Analysis: This is exactly how NASCAR racing is supposed to be
This is how NASCAR racing is supposed to be: Two drivers who really don't like each other and who drive for different teams and different manufacturers, wailing the crap out of each other over the final two laps of a race, each one desperately wanting to beat the other.
They make hard contact repeatedly, but they don't wreck.
And in the end, the difference between the thrill of victory and the agony of defeat is just 0.010 seconds.
It's an only slightly more genteel version of the old Mad Max Thunderdome chant: "Two men enter. One man leaves. Two men enter. One man leaves."
But that's exactly what happened Sunday at Phoenix International Raceway, where Kevin Harvick and his Stewart-Haas Racing Chevrolet edged the Joe Gibbs Racing Toyota of Carl Edwards in the closest finish ever at this track.
These two have a history, of course, dating back to 2008 at Charlotte Motor Speedway, where they had a brief altercation in the garage that included some pushing and shoving and Edwards getting put in a headlock.
Afterward, Harvick was blunt about the end of the race.
"I don't think there's any real love lost between the two of us," Harvick said of Edwards. "You know, I knew that I was going to get hit, and I'm going to hit him in the same type of manner, just for the fact that I don't want to spin him out, but you definitely want to rough him up because that's not the guy that I want to lose to, and I know he doesn't want to lose to me."
Edwards took the first shot on the final lap, roughing up Harvick going into Turn 3. And Harvick knew it was coming.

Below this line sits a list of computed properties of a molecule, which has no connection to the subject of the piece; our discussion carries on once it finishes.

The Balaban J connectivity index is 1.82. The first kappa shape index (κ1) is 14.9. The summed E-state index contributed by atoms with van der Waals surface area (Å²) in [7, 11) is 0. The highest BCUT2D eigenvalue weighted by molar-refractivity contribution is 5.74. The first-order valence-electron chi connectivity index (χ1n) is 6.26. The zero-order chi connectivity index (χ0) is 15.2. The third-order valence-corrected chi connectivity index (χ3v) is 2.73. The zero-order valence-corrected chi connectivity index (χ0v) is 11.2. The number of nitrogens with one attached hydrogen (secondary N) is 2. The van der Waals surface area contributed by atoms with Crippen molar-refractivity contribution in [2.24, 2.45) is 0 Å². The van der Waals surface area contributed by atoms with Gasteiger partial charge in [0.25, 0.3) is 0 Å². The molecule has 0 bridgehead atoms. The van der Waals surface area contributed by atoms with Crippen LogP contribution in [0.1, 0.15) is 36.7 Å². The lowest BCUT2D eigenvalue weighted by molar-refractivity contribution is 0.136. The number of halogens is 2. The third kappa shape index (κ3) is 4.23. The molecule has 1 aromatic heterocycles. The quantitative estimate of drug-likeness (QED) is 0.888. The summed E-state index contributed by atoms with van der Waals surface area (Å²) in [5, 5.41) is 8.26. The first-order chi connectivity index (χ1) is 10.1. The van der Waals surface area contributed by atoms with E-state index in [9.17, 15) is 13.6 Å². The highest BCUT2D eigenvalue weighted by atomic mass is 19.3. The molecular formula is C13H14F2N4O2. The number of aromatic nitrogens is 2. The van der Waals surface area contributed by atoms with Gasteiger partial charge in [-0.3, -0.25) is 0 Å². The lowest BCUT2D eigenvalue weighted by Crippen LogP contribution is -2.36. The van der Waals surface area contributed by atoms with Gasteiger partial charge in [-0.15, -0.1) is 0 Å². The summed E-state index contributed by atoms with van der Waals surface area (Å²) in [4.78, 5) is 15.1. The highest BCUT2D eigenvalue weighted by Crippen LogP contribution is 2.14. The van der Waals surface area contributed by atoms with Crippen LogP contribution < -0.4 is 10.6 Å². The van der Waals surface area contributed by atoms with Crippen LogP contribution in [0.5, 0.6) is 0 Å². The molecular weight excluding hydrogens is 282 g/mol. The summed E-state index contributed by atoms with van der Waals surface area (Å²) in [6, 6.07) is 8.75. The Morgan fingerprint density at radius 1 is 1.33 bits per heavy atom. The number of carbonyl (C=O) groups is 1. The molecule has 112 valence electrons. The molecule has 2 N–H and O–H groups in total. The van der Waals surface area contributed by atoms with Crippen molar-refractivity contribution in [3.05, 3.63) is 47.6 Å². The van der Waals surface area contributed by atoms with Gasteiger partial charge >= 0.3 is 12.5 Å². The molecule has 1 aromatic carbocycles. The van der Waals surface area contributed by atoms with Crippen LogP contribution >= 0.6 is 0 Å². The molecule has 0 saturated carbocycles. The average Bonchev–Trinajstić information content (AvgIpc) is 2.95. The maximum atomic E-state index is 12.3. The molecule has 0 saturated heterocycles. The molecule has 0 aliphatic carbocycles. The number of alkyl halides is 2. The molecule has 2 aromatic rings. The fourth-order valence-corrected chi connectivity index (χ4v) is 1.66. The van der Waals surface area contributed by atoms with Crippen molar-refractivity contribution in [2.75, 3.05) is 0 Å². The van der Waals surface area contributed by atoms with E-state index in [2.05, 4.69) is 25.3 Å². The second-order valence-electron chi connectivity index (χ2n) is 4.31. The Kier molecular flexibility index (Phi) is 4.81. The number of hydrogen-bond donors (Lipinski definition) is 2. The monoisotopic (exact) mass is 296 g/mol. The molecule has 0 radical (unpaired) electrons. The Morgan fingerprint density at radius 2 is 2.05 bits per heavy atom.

"I would have done the same thing, and really after the race that's exactly what we said to each other," he said. "That's really what NASCAR racing is all about. You're coming to the checkered flag and he wants to win for his team and I want to win for my team, and there's a lot on the line. It's definitely the way that things should have been done. I fully expected it going into Turn 3 and would have done the same thing."
"if we would've had one more lap, I could have passed him clean, but it just wasn't going to work without bumping him," Edwards said. "So I decided to hit him as hard as I did. I really didn't want to wreck him, but I thought I moved him enough to get by, but that's just racing."
Yes, it was, and it was a beautiful and brutal thing to witness.
Four races into the season is still too early to come to any definitive conclusions, but it sure looks like this low-downforce package is doing exactly what it was designed to do: produce great racing.
I hope we see a lot more fussin' and feudin' and photo finishes over the final 32 races of the season. And after the melee at PIR on Sunday, I'm confident that'll happen.